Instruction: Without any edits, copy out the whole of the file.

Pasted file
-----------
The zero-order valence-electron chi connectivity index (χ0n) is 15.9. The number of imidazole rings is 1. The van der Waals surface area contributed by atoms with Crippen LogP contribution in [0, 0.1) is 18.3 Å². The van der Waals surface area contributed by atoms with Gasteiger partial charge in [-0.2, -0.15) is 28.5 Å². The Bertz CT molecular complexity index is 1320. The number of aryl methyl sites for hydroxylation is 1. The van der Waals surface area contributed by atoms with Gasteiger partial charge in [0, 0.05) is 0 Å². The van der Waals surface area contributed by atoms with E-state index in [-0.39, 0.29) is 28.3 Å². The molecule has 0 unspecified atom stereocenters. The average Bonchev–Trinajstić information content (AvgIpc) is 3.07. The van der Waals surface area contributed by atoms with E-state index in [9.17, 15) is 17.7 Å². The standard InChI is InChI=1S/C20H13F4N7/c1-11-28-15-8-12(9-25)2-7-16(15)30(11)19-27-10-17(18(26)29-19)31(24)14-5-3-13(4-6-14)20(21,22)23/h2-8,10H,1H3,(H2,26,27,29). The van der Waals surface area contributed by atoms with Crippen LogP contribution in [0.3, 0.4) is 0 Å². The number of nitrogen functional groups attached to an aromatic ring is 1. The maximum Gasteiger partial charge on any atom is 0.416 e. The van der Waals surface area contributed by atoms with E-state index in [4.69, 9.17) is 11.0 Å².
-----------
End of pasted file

The zero-order valence-electron chi connectivity index (χ0n) is 15.9. The number of imidazole rings is 1. The van der Waals surface area contributed by atoms with Crippen LogP contribution in [0, 0.1) is 18.3 Å². The van der Waals surface area contributed by atoms with Gasteiger partial charge in [-0.2, -0.15) is 28.5 Å². The Bertz CT molecular complexity index is 1320. The number of aryl methyl sites for hydroxylation is 1. The van der Waals surface area contributed by atoms with Gasteiger partial charge in [0, 0.05) is 0 Å². The van der Waals surface area contributed by atoms with E-state index in [-0.39, 0.29) is 28.3 Å². The molecule has 0 unspecified atom stereocenters. The average Bonchev–Trinajstić information content (AvgIpc) is 3.07. The van der Waals surface area contributed by atoms with E-state index in [9.17, 15) is 17.7 Å². The standard InChI is InChI=1S/C20H13F4N7/c1-11-28-15-8-12(9-25)2-7-16(15)30(11)19-27-10-17(18(26)29-19)31(24)14-5-3-13(4-6-14)20(21,22)23/h2-8,10H,1H3,(H2,26,27,29). The van der Waals surface area contributed by atoms with Crippen LogP contribution in [0.3, 0.4) is 0 Å². The number of nitrogen functional groups attached to an aromatic ring is 1. The maximum Gasteiger partial charge on any atom is 0.416 e. The van der Waals surface area contributed by atoms with E-state index in [4.69, 9.17) is 11.0 Å².